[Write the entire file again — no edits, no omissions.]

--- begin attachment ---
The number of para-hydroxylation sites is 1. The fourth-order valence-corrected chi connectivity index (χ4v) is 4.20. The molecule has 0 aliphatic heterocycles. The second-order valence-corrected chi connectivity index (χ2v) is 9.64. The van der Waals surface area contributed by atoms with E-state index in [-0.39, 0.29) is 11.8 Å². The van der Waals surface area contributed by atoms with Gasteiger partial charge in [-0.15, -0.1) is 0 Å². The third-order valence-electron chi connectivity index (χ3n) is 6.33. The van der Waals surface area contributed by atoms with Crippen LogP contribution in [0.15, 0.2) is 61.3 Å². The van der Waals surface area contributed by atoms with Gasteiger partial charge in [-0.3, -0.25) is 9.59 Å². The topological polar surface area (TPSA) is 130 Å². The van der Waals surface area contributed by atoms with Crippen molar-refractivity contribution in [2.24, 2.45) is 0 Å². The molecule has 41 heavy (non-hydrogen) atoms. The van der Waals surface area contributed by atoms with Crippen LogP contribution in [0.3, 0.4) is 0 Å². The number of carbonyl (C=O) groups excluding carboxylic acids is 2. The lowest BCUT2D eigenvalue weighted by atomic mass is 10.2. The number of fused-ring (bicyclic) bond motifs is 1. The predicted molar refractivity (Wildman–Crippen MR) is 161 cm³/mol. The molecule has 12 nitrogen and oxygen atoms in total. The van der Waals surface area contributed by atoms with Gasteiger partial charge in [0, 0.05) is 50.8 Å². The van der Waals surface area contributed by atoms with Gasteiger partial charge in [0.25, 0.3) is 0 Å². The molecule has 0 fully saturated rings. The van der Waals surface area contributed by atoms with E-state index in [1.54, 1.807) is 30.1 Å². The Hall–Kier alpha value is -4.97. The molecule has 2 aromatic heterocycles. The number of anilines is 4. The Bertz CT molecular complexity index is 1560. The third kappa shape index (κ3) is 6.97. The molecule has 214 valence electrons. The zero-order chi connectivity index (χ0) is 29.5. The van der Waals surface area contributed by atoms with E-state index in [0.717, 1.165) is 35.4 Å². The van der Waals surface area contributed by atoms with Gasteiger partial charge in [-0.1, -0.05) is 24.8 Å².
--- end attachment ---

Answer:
The number of para-hydroxylation sites is 1. The fourth-order valence-corrected chi connectivity index (χ4v) is 4.20. The molecule has 0 aliphatic heterocycles. The second-order valence-corrected chi connectivity index (χ2v) is 9.64. The van der Waals surface area contributed by atoms with E-state index in [-0.39, 0.29) is 11.8 Å². The van der Waals surface area contributed by atoms with Gasteiger partial charge in [-0.15, -0.1) is 0 Å². The third-order valence-electron chi connectivity index (χ3n) is 6.33. The van der Waals surface area contributed by atoms with Crippen LogP contribution in [0.15, 0.2) is 61.3 Å². The van der Waals surface area contributed by atoms with Gasteiger partial charge in [-0.3, -0.25) is 9.59 Å². The topological polar surface area (TPSA) is 130 Å². The van der Waals surface area contributed by atoms with Crippen molar-refractivity contribution in [2.24, 2.45) is 0 Å². The molecule has 41 heavy (non-hydrogen) atoms. The van der Waals surface area contributed by atoms with Crippen LogP contribution in [0.3, 0.4) is 0 Å². The number of carbonyl (C=O) groups excluding carboxylic acids is 2. The lowest BCUT2D eigenvalue weighted by atomic mass is 10.2. The number of fused-ring (bicyclic) bond motifs is 1. The predicted molar refractivity (Wildman–Crippen MR) is 161 cm³/mol. The molecule has 12 nitrogen and oxygen atoms in total. The van der Waals surface area contributed by atoms with Gasteiger partial charge in [0, 0.05) is 50.8 Å². The van der Waals surface area contributed by atoms with Gasteiger partial charge in [0.25, 0.3) is 0 Å². The molecule has 0 fully saturated rings. The van der Waals surface area contributed by atoms with E-state index in [1.54, 1.807) is 30.1 Å². The Hall–Kier alpha value is -4.97. The molecule has 2 aromatic heterocycles. The number of anilines is 4. The Bertz CT molecular complexity index is 1560. The third kappa shape index (κ3) is 6.97. The molecule has 214 valence electrons. The zero-order chi connectivity index (χ0) is 29.5. The van der Waals surface area contributed by atoms with E-state index in [0.717, 1.165) is 35.4 Å². The van der Waals surface area contributed by atoms with Gasteiger partial charge in [-0.1, -0.05) is 24.8 Å².